For eons the bristlecones (Pinus longaeva & aristata) have flourished atop the arid mountains of the Great Basin, from Colorado to California, enduring extreme hardships and silently adjusting to their environment. Their exquisite beauty was known to few. Their great age was known to nonenot until 1953.
First we must go back to 1932 when Edmund Schulman began his career in dendrochronology as an assistant to A.E. Douglass of the Laboratory of Tree-Ring Research, University of Arizona. Schulman had a background in astronomy and, like his mentor, he related cosmic events to the science of tree-ring dating. For the next 20 years he conducted climatic research throughout the western states. At that time our records of climatic conditions in western America were relatively short, with sensitive tree-ring records showing only a few centuries. Schulman thought it imperative that he/science push the chronology further into the past.
During the years 1939-1953 Schulman's focus was on conifers in the lower forest zones, the habitat of the piñon and Douglas-fir. The longer records of the Giant Sequoia (Sequoiadendron giganteum) were not used because of the semi-humid region they grow in. Then he learned that certain species of trees in the upper-forest zones, growing under stressful conditions, showed sensitive records of drought in their growth-ring sequences, much more so than the rings of trees living in lower zones that can be unreliable due to ground water, etc. The short, distorted and dwarfed trees of the upper treelines were now his focus. He discovered a Douglas-fir 600 yrs. old in Mesa Verde National Park, Colorado, an 800 year old bristlecone on Mt. Evans in Nevada, and a piñon pine of 975 yrs. in Utah. With all this data, a picture of the past climatic events began to emerge.
From 1215 to 1299 A.D. a severe drought took place and probably caused the Pueblo people to seek areas with adequate food, leaving their long-established homes. Following this calamity, the period (1300-1396) was shown to be one of extreme rainfall, probably a time of great floods.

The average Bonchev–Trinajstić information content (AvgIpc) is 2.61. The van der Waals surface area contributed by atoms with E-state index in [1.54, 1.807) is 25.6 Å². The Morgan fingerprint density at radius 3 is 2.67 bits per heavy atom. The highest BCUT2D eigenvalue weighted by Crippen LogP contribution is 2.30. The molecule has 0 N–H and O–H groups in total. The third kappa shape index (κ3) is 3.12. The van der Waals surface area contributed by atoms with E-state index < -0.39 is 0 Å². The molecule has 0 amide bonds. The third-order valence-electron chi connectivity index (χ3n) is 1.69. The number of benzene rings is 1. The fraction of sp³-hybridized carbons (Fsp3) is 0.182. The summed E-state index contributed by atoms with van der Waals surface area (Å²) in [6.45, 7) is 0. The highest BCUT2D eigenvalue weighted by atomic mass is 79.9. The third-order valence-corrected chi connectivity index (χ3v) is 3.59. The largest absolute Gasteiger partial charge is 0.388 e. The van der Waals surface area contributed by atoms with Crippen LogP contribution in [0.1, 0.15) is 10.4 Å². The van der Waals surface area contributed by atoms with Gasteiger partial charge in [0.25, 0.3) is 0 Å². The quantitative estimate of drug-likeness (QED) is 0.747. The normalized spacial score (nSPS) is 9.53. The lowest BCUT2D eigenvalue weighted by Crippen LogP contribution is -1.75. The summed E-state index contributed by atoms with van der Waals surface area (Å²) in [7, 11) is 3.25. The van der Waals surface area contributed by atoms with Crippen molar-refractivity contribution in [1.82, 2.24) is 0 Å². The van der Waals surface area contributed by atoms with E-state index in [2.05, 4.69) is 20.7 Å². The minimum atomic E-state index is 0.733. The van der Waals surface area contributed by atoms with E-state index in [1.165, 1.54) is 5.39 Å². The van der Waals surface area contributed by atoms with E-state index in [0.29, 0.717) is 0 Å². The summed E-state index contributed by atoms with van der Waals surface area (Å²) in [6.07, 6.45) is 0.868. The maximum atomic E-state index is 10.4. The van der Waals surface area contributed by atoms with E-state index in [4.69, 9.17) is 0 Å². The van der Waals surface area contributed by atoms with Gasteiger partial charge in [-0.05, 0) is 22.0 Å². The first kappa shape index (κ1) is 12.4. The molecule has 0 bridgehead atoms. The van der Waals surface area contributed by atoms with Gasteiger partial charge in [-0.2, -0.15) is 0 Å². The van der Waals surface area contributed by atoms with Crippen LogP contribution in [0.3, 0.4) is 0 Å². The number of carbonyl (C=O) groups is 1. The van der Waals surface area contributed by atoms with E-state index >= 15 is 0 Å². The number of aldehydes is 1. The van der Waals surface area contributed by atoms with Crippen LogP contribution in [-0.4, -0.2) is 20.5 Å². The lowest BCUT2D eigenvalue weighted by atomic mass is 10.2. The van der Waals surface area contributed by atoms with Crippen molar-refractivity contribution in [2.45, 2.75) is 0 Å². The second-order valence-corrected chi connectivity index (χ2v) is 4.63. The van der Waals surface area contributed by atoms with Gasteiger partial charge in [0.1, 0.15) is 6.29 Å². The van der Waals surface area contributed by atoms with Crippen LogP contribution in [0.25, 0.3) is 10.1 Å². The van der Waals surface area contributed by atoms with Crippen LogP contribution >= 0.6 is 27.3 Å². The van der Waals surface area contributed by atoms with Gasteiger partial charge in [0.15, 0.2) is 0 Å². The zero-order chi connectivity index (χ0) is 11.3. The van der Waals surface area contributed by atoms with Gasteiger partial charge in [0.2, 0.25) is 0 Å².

Schulman began to see a 200 year cycle of flood and drought, and he formed a theory relating this cycle with sunspot phenomena that were observered to be in decline during this same period. But the hypotheses was put aside due to insufficient data.
In 1953, Schulman was working with his collague Frits W. Went of Cal Tech when they found a limber pine (Pinus flexilis) in Sun Valley, Idaho, with 1700 growth rings. A very promising find! Returning to Pasadena with their collected data, they made a detour to the White Mountains acting on a rumor that old trees existed there. Knowing such hearsay seldom proved to be true, the trip up the mountain was made anyway, and became fateful. Here they found a multiple-stemmed bristlecone fully 36 feet in circumference that had been named "Patriarch" by a local rancher. But after taking samples, they found it to be only 1500 years old with typical ring growth of the upper treeline. But at this point they knew that the bristlecones were better recorders of drought conditions than the limber pines. Even more exciting were the old trees found nearby on even drier sites. The return home was filled with excitement for next year's field trip.
Back in the laboratory, extensive analysis of the collected samples and data proved the "rumor" true and Schulman was then convinced it was the bristlecone stands he needed to explore. During the following two years of 1954 and 1955, an extensive search from California to Colorado was carried out by Dr. Schulman and his assistant C.W. Ferguson. They found the oldest trees at elevations of 10,000 to 11,000 feet, often growing in seemingly impossible locations. These trees showed large areas of dieback (deadwood) and thin strips of living bark. The trees growing in the most extreme conditions, with scant soil and moisture, seemed to be the oldest! Several trees in the 3,000 to 4,000+ year range were discovered. All but one were found in the White-Inyo Range, so Schulman devoted his attention to this area. The first tree proven over four thousand years old he aptly named "Pine Alpha". Later in 1957 "Methuselah" was found to be 4,723 years old and remains today the world's oldest known living tree.
For several months after his discovery Schulman was known to be awed by these trees, often speaking with amazement about their ability to live so long with so little. He wrote: "The capacity of these trees to live so fantastically long may, when we come to understand it fully, perhaps serve as a guidepost on the road to understanding of longevity in general."
Data by Schulman and his colleagues was reported in National Geographic (1958) bringing worldwide attention to the White Mountains. Sadly though, Edmund Schulman died shortly before his article was published, struck down by a heart attack at age 49. That same year the U.S. Forest Service established the 28,000 acre Ancient Bristlecone Pine Forest, naming a very special area, Schulman Memorial Grove, in honor of his contribution to the world.